[an error occurred while processing this directive]
BBC News
watch One-Minute World News
Last Updated: Tuesday, 7 December, 2004, 00:13 GMT
Gill theory of human glands
Fish use gills to breathe
The human parathyroid glands, which regulate the level of calcium in the blood, probably evolved from the gills of fish, say researchers.

The gills of ancestral marine creatures were used to regulate calcium levels.

A team from King's College London believe that they were internalised, rather than lost, when four-limbed, land-living animals evolved.

The research is published in Proceedings of the National Academy of Sciences.

This research suggests that in fact, our gills are still sitting in our throats - disguised as our parathyroid glands.
Professor Anthony Graham
Calcium plays a key role in many physiological processes, such as muscle contraction, blood coagulation and signalling by nerve cells.

In humans, calcium levels are regulated by the parathyroid glands - situated near the thyroid gland in the neck - which secrete parathyroid hormone if the calcium concentration in the blood falls too low.

This hormone then causes the release of calcium from bone, and increases its reuptake in the kidney, raising the calcium levels back to normal.

Fish do not have parathyroid glands.

Instead they increase their internal calcium concentration by using their gills to take up calcium from the surrounding water.

Researcher Professor Anthony Graham said: "As the tetrapod parathyroid gland and the gills of fish both contribute to the regulation of extracellular calcium levels, it is reasonable to suggest that the parathyroid gland evolved from a transformation of the gills when animals made the transition from the aquatic to the terrestrial environment.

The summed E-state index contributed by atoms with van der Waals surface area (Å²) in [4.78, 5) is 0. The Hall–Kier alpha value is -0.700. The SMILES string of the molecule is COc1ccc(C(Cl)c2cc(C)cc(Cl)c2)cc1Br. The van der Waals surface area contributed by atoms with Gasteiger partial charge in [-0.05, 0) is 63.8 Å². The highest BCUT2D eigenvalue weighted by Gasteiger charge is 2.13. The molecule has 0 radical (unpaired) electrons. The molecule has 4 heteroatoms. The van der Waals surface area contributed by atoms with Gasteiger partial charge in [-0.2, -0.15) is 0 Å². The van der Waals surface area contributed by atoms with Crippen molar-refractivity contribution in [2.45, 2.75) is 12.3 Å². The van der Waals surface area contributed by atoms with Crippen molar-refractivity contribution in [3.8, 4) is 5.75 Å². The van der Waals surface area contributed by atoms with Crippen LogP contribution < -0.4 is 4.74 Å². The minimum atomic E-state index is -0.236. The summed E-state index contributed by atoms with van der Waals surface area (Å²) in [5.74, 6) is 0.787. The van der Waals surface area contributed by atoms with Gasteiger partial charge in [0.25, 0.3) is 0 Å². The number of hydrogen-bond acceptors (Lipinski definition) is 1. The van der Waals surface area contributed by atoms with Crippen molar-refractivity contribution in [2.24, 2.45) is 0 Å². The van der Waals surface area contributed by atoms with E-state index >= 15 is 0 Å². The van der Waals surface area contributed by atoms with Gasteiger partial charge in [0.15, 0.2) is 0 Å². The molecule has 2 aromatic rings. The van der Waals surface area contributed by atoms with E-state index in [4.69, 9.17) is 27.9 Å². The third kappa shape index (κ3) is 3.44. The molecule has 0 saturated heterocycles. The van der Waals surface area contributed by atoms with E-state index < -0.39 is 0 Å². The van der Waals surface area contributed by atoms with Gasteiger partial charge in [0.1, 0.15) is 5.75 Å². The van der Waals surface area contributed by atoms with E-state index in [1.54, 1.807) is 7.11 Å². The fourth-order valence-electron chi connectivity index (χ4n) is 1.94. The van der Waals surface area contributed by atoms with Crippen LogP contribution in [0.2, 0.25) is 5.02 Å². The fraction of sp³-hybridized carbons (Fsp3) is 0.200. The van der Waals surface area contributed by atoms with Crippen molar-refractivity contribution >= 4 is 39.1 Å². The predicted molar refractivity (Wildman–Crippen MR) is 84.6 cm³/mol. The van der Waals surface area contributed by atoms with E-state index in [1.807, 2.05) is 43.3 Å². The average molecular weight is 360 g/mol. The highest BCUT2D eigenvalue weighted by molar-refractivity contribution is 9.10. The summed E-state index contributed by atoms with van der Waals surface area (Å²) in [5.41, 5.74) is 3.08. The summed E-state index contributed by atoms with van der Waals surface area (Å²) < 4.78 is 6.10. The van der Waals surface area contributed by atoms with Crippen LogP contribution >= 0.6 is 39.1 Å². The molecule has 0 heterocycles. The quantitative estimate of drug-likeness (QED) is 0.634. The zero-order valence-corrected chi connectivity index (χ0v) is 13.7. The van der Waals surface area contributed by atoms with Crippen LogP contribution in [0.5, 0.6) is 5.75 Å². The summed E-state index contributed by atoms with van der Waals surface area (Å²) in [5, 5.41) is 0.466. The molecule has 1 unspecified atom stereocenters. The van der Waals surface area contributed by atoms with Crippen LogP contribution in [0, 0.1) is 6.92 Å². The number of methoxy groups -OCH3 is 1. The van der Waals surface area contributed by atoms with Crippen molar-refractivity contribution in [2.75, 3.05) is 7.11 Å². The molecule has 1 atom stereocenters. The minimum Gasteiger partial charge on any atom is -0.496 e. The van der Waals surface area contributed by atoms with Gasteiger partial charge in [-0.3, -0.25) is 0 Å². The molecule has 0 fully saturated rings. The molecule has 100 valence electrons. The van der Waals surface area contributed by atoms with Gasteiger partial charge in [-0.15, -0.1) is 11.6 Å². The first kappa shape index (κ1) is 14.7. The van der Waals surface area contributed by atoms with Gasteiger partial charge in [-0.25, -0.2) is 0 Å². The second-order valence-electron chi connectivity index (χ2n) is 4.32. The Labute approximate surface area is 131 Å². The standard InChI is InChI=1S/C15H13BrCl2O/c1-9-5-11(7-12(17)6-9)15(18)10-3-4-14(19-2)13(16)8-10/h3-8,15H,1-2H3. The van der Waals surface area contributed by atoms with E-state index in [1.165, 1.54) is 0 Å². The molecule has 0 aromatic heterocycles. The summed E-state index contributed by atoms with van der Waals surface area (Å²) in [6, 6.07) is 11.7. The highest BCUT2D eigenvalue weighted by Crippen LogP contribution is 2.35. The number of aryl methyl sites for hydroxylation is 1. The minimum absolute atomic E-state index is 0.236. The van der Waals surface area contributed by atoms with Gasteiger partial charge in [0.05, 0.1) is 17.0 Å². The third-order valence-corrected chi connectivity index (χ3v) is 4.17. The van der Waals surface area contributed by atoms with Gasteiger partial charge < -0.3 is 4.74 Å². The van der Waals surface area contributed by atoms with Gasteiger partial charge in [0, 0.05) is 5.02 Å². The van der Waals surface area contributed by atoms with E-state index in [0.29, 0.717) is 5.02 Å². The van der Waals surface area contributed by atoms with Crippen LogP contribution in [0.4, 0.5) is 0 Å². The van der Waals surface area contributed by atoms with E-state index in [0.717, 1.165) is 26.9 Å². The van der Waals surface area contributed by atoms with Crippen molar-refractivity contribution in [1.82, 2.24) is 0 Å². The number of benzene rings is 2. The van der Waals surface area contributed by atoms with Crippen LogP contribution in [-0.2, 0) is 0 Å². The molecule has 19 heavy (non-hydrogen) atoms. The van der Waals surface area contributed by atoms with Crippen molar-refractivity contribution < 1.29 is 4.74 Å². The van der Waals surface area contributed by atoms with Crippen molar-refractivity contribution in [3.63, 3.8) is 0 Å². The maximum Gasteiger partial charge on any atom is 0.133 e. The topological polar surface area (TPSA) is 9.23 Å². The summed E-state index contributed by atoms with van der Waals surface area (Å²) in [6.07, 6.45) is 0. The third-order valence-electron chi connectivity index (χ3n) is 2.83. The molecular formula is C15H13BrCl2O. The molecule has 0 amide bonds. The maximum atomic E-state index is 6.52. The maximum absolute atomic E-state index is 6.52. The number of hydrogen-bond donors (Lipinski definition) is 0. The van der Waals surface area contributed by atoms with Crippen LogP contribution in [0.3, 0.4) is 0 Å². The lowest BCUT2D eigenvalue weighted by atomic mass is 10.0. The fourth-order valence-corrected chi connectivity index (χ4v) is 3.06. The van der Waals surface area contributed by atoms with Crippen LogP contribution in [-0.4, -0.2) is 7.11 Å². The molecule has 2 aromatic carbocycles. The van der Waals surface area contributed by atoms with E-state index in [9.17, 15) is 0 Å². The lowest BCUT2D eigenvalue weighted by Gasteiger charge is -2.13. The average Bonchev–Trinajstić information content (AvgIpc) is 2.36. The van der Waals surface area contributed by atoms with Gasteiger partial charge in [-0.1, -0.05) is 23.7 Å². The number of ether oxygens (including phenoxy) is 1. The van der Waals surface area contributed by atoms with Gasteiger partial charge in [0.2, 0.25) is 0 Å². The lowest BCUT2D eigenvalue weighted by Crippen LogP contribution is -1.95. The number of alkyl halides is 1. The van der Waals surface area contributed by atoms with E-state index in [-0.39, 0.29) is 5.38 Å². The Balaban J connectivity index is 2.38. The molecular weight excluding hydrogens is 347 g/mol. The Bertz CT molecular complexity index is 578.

"This interpretation would also explain why the parathyroid gland is positioned in the neck.

"If the gland had emerged from scratch when tetrapods evolved it could, as an endocrine organ, have been placed anywhere in the body and still exert its effect."


The researchers supported their theory by carrying out experiments comparing the parathyroid gland of chickens and mice and the gills of zebrafish and dogfish.

They found both develop from the same type of tissue in the embryo, called the pharyngeal pouch endoderm.

Both structures also express a gene called Gcm-2, which is crucial for their proper development.

The researchers also found a gene for parathyroid hormone in fish, and they discovered that this gene is expressed in the gills.

Professor Graham said: "The parathyroid gland and the gills of fish are related structures and likely share a common evolutionary history.

"This new research suggests that in fact, our gills are still sitting in our throats - disguised as our parathyroid glands."

Ancestor's DNA code reconstructed
01 Dec 04 |  Science/Nature
'What does it mean to be human?'
01 Nov 04 |  Magazine

The BBC is not responsible for the content of external internet sites


News Front Page | Africa | Americas | Asia-Pacific | Europe | Middle East | South Asia
UK | Business | Entertainment | Science/Nature | Technology | Health
Have Your Say | In Pictures | Week at a Glance | Country Profiles | In Depth | Programmes
Americas Africa Europe Middle East South Asia Asia Pacific